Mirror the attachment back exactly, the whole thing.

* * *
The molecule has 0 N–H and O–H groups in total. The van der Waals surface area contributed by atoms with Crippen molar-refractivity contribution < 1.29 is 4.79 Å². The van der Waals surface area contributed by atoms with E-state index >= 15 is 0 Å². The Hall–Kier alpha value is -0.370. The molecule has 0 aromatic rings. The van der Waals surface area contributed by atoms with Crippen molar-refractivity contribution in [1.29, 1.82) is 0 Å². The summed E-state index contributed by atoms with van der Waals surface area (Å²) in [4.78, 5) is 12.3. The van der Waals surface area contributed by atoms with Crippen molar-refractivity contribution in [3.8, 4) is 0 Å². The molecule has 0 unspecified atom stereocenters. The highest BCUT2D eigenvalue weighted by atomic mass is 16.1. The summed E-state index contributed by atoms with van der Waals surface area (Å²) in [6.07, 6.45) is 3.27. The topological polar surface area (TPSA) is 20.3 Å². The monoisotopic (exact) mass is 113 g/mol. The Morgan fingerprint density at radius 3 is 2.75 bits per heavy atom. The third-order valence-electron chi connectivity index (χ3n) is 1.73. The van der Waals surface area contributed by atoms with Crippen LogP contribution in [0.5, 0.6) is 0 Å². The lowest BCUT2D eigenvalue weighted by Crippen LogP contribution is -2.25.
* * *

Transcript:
The molecule has 0 N–H and O–H groups in total. The van der Waals surface area contributed by atoms with Crippen molar-refractivity contribution < 1.29 is 4.79 Å². The van der Waals surface area contributed by atoms with E-state index >= 15 is 0 Å². The Hall–Kier alpha value is -0.370. The molecule has 0 aromatic rings. The van der Waals surface area contributed by atoms with Crippen molar-refractivity contribution in [1.29, 1.82) is 0 Å². The summed E-state index contributed by atoms with van der Waals surface area (Å²) in [4.78, 5) is 12.3. The van der Waals surface area contributed by atoms with Crippen molar-refractivity contribution in [3.8, 4) is 0 Å². The molecule has 0 unspecified atom stereocenters. The highest BCUT2D eigenvalue weighted by atomic mass is 16.1. The summed E-state index contributed by atoms with van der Waals surface area (Å²) in [6.07, 6.45) is 3.27. The topological polar surface area (TPSA) is 20.3 Å². The monoisotopic (exact) mass is 113 g/mol. The Morgan fingerprint density at radius 3 is 2.75 bits per heavy atom. The third-order valence-electron chi connectivity index (χ3n) is 1.73. The van der Waals surface area contributed by atoms with Crippen LogP contribution in [0.5, 0.6) is 0 Å². The lowest BCUT2D eigenvalue weighted by Crippen LogP contribution is -2.25.